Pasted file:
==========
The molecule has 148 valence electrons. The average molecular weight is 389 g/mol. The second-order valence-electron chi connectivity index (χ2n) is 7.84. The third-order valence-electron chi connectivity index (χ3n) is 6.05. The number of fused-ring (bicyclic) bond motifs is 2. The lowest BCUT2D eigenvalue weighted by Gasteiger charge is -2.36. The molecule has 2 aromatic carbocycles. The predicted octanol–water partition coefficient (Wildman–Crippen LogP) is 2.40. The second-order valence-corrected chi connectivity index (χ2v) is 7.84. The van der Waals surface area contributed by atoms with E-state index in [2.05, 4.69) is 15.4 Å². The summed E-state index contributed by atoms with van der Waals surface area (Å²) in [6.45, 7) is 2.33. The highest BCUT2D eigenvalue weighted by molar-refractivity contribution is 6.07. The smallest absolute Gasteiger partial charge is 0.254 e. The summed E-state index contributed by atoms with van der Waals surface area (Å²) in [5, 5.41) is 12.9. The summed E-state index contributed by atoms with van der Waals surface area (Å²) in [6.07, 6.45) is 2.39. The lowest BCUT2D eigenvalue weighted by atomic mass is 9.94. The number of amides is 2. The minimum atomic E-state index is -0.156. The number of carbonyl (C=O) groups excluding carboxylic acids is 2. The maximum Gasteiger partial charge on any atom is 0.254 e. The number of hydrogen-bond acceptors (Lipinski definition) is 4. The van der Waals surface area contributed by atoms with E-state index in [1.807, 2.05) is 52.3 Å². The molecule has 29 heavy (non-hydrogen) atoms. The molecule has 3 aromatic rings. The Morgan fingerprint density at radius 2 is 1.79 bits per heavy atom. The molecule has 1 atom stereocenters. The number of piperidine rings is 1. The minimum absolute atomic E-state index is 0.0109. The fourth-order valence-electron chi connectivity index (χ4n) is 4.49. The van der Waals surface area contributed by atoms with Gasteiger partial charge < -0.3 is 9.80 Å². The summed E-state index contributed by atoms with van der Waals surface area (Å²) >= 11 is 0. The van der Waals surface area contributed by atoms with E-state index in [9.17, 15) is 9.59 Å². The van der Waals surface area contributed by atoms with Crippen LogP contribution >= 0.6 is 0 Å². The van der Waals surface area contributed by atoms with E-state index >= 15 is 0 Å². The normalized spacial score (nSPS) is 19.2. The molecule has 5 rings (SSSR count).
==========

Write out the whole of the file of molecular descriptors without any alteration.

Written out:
The molecule has 148 valence electrons. The average molecular weight is 389 g/mol. The second-order valence-electron chi connectivity index (χ2n) is 7.84. The third-order valence-electron chi connectivity index (χ3n) is 6.05. The number of fused-ring (bicyclic) bond motifs is 2. The lowest BCUT2D eigenvalue weighted by Gasteiger charge is -2.36. The molecule has 2 aromatic carbocycles. The predicted octanol–water partition coefficient (Wildman–Crippen LogP) is 2.40. The second-order valence-corrected chi connectivity index (χ2v) is 7.84. The van der Waals surface area contributed by atoms with E-state index in [2.05, 4.69) is 15.4 Å². The summed E-state index contributed by atoms with van der Waals surface area (Å²) in [6.45, 7) is 2.33. The highest BCUT2D eigenvalue weighted by molar-refractivity contribution is 6.07. The smallest absolute Gasteiger partial charge is 0.254 e. The summed E-state index contributed by atoms with van der Waals surface area (Å²) in [5, 5.41) is 12.9. The summed E-state index contributed by atoms with van der Waals surface area (Å²) in [6.07, 6.45) is 2.39. The lowest BCUT2D eigenvalue weighted by atomic mass is 9.94. The number of amides is 2. The minimum atomic E-state index is -0.156. The number of carbonyl (C=O) groups excluding carboxylic acids is 2. The maximum Gasteiger partial charge on any atom is 0.254 e. The number of hydrogen-bond acceptors (Lipinski definition) is 4. The van der Waals surface area contributed by atoms with E-state index in [1.807, 2.05) is 52.3 Å². The molecule has 29 heavy (non-hydrogen) atoms. The molecule has 3 aromatic rings. The Morgan fingerprint density at radius 2 is 1.79 bits per heavy atom. The molecule has 1 atom stereocenters. The number of piperidine rings is 1. The minimum absolute atomic E-state index is 0.0109. The fourth-order valence-electron chi connectivity index (χ4n) is 4.49. The van der Waals surface area contributed by atoms with Gasteiger partial charge < -0.3 is 9.80 Å². The summed E-state index contributed by atoms with van der Waals surface area (Å²) >= 11 is 0. The van der Waals surface area contributed by atoms with E-state index in [9.17, 15) is 9.59 Å². The van der Waals surface area contributed by atoms with Crippen LogP contribution >= 0.6 is 0 Å². The van der Waals surface area contributed by atoms with E-state index >= 15 is 0 Å². The normalized spacial score (nSPS) is 19.2. The molecule has 5 rings (SSSR count).